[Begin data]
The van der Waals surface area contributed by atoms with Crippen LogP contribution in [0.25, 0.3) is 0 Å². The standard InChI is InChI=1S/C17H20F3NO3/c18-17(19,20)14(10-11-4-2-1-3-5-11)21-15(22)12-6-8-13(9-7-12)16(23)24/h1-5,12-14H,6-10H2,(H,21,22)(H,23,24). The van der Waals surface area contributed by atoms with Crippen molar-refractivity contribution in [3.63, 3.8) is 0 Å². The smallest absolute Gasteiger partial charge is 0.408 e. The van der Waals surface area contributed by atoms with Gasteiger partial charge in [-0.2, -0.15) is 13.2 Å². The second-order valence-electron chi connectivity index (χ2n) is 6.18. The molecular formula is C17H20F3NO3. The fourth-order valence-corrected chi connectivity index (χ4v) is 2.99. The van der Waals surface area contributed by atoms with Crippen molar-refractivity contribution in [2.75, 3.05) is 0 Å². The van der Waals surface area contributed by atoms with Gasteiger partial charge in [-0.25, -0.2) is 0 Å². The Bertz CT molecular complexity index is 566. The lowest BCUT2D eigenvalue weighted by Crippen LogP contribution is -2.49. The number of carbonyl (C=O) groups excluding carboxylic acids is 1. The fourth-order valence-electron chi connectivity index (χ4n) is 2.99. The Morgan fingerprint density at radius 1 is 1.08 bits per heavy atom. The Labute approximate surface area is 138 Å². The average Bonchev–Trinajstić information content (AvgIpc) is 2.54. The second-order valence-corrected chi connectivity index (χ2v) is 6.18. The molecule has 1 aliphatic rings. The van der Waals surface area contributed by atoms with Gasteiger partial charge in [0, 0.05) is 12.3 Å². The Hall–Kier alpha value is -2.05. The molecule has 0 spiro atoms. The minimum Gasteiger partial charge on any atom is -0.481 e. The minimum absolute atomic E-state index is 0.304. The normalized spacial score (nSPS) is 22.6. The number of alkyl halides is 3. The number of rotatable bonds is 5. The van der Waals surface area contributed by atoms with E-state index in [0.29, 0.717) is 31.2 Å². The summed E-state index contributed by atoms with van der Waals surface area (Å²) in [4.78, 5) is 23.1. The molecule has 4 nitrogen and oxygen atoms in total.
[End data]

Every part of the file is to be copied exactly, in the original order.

The van der Waals surface area contributed by atoms with Crippen LogP contribution in [0.25, 0.3) is 0 Å². The standard InChI is InChI=1S/C17H20F3NO3/c18-17(19,20)14(10-11-4-2-1-3-5-11)21-15(22)12-6-8-13(9-7-12)16(23)24/h1-5,12-14H,6-10H2,(H,21,22)(H,23,24). The van der Waals surface area contributed by atoms with Crippen molar-refractivity contribution in [3.63, 3.8) is 0 Å². The smallest absolute Gasteiger partial charge is 0.408 e. The van der Waals surface area contributed by atoms with Gasteiger partial charge in [-0.2, -0.15) is 13.2 Å². The second-order valence-electron chi connectivity index (χ2n) is 6.18. The molecular formula is C17H20F3NO3. The fourth-order valence-corrected chi connectivity index (χ4v) is 2.99. The van der Waals surface area contributed by atoms with Crippen molar-refractivity contribution in [2.75, 3.05) is 0 Å². The van der Waals surface area contributed by atoms with Gasteiger partial charge in [-0.25, -0.2) is 0 Å². The Bertz CT molecular complexity index is 566. The lowest BCUT2D eigenvalue weighted by Crippen LogP contribution is -2.49. The number of carbonyl (C=O) groups excluding carboxylic acids is 1. The fourth-order valence-electron chi connectivity index (χ4n) is 2.99. The Morgan fingerprint density at radius 1 is 1.08 bits per heavy atom. The Labute approximate surface area is 138 Å². The average Bonchev–Trinajstić information content (AvgIpc) is 2.54. The second-order valence-corrected chi connectivity index (χ2v) is 6.18. The molecule has 1 aliphatic rings. The van der Waals surface area contributed by atoms with Gasteiger partial charge in [0, 0.05) is 12.3 Å². The Hall–Kier alpha value is -2.05. The molecule has 0 spiro atoms. The minimum Gasteiger partial charge on any atom is -0.481 e. The minimum absolute atomic E-state index is 0.304. The normalized spacial score (nSPS) is 22.6. The number of alkyl halides is 3. The number of rotatable bonds is 5. The van der Waals surface area contributed by atoms with E-state index in [0.29, 0.717) is 31.2 Å². The summed E-state index contributed by atoms with van der Waals surface area (Å²) in [4.78, 5) is 23.1. The molecule has 4 nitrogen and oxygen atoms in total.